Louisiana Hospitals Report Data Breach

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The data of thousands of patients has been exposed following a cyber-attack on Louisiana State University medical centers.

LSU Health New Orleans issued a HIPAA breach notification on November 20 after detecting a cyber-intrusion into an employee’s electronic mailbox. 

"The intrusion appears to have occurred on September 15, 2020, and the mailbox access was discovered and disabled on September 18, 2020," said LSU Health.

Email messages or attachments in the compromised account contained limited information about patients who received care at Lallie Kemp Regional Medical Center in Independence; Leonard J. Chabert Medical Center in Houma; W. O. Moss Regional Medical Center in Lake Charles; the former Earl K. Long Medical Center in Baton Rouge; Bogalusa Medical Center in Bogalusa; University Medical Center in Lafayette; and Interim LSU Hospital in New Orleans.

Data exposed in the attack may have included patients’ names, medical record numbers, account numbers, dates of birth, Social Security numbers, dates of service, types of services received, phone numbers and/or addresses, and insurance identification numbers.

The type and amount of patient information compromised in the incident varied by location of care and each email message. LSU said that "a few" email messages "contained a patient’s bank account number and health information including a diagnosis."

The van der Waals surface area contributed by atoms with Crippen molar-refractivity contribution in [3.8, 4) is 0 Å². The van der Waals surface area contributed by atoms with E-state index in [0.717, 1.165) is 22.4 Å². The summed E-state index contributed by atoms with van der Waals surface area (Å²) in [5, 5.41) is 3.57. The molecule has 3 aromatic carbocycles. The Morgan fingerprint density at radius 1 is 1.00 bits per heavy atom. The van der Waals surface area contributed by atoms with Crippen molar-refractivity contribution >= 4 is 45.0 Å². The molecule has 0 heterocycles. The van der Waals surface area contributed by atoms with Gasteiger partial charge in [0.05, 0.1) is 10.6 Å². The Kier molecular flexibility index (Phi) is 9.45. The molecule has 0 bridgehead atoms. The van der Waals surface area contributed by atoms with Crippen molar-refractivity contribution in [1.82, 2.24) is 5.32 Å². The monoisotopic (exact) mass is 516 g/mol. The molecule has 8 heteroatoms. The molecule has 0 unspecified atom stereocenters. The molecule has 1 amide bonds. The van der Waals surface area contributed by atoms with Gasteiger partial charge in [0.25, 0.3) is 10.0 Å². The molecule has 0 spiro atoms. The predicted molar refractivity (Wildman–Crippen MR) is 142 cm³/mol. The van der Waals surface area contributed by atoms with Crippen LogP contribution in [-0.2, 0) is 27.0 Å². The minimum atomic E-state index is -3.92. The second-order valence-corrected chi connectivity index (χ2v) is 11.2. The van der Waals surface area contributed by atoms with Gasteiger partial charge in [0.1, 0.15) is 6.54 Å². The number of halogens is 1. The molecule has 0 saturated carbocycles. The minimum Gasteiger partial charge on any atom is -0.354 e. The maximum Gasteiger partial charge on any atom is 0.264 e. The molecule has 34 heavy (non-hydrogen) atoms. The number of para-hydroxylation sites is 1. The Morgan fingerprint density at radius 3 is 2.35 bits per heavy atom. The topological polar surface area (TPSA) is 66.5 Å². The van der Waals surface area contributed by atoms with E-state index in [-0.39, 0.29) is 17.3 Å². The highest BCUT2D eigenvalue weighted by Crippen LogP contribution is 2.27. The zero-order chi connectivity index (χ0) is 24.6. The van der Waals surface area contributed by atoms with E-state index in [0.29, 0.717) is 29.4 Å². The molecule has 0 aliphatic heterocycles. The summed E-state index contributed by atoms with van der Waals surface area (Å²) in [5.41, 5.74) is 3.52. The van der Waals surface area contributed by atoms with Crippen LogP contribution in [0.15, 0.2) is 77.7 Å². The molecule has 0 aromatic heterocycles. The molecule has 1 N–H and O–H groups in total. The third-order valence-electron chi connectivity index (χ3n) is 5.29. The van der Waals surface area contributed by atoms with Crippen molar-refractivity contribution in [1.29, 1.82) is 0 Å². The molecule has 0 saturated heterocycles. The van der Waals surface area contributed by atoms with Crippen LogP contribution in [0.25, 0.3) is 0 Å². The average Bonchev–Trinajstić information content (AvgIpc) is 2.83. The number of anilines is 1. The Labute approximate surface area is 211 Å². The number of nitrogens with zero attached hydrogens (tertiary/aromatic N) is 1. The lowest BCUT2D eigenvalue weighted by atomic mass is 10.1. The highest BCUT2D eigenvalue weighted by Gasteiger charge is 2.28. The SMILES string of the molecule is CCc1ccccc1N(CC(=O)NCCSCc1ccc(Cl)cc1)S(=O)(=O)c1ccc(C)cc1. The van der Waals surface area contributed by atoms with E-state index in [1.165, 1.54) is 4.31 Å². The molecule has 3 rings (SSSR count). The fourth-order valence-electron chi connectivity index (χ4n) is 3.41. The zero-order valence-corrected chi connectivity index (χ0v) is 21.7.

LSU Health said that while "it is possible that this information was accessible," the Health Care Services Division "is not aware that the intruder actually accessed or misused the patient information in the employee’s mailbox." 

A final tally has not yet been reached of the total number of patients who may have been affected by the incident.

"When the intrusion was discovered, the LSU Health Care Services Division’s Compliance and Privacy Department began the difficult and laborious process of identifying any patients whose information may have been compromised," said LSU Health. 

"While the exhaustive investigation has found thousands of patients, work continues to discover any others."

LSU has encouraged all the patients who may have been affected to monitor their credit reports for potential identity theft. 

The healthcare provider said that "strict privacy and security policies" that were in place at the time of the intrusion would now be reviewed to determine if improvements can be made.

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